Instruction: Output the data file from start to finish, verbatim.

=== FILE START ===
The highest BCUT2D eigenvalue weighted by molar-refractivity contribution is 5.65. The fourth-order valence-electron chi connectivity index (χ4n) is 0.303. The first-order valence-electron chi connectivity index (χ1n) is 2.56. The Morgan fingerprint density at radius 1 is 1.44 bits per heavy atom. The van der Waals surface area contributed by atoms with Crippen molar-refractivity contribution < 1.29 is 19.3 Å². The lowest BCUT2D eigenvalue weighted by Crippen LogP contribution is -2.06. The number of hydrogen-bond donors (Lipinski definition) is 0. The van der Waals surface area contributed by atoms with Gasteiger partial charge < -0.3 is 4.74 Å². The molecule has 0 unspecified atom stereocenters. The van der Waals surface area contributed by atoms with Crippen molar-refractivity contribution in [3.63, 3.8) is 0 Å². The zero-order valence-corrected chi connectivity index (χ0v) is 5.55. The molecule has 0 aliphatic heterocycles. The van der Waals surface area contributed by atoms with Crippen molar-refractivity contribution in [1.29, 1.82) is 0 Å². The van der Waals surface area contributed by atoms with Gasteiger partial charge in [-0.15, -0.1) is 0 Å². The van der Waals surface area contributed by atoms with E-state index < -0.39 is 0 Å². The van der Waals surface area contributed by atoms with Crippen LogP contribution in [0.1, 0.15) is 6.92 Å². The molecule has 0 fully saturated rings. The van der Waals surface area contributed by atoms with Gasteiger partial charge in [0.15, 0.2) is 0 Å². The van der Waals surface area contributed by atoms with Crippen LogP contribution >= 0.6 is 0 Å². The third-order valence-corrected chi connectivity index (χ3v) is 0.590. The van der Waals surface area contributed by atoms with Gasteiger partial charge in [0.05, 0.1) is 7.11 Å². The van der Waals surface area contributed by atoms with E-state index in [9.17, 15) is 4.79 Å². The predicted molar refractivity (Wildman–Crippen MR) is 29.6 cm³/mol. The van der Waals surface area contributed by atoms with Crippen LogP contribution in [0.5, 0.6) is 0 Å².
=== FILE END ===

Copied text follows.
The highest BCUT2D eigenvalue weighted by molar-refractivity contribution is 5.65. The fourth-order valence-electron chi connectivity index (χ4n) is 0.303. The first-order valence-electron chi connectivity index (χ1n) is 2.56. The Morgan fingerprint density at radius 1 is 1.44 bits per heavy atom. The van der Waals surface area contributed by atoms with Crippen molar-refractivity contribution < 1.29 is 19.3 Å². The lowest BCUT2D eigenvalue weighted by Crippen LogP contribution is -2.06. The number of hydrogen-bond donors (Lipinski definition) is 0. The van der Waals surface area contributed by atoms with Gasteiger partial charge < -0.3 is 4.74 Å². The molecule has 0 unspecified atom stereocenters. The van der Waals surface area contributed by atoms with Crippen molar-refractivity contribution in [3.63, 3.8) is 0 Å². The zero-order valence-corrected chi connectivity index (χ0v) is 5.55. The molecule has 0 aliphatic heterocycles. The van der Waals surface area contributed by atoms with Crippen molar-refractivity contribution in [1.29, 1.82) is 0 Å². The van der Waals surface area contributed by atoms with Gasteiger partial charge in [-0.15, -0.1) is 0 Å². The van der Waals surface area contributed by atoms with E-state index < -0.39 is 0 Å². The van der Waals surface area contributed by atoms with Crippen LogP contribution in [0.1, 0.15) is 6.92 Å². The molecule has 0 fully saturated rings. The van der Waals surface area contributed by atoms with Gasteiger partial charge in [0.15, 0.2) is 0 Å². The van der Waals surface area contributed by atoms with Crippen LogP contribution >= 0.6 is 0 Å². The third-order valence-corrected chi connectivity index (χ3v) is 0.590. The van der Waals surface area contributed by atoms with Gasteiger partial charge in [0.05, 0.1) is 7.11 Å². The van der Waals surface area contributed by atoms with E-state index in [9.17, 15) is 4.79 Å². The predicted molar refractivity (Wildman–Crippen MR) is 29.6 cm³/mol. The van der Waals surface area contributed by atoms with Crippen LogP contribution in [0.5, 0.6) is 0 Å².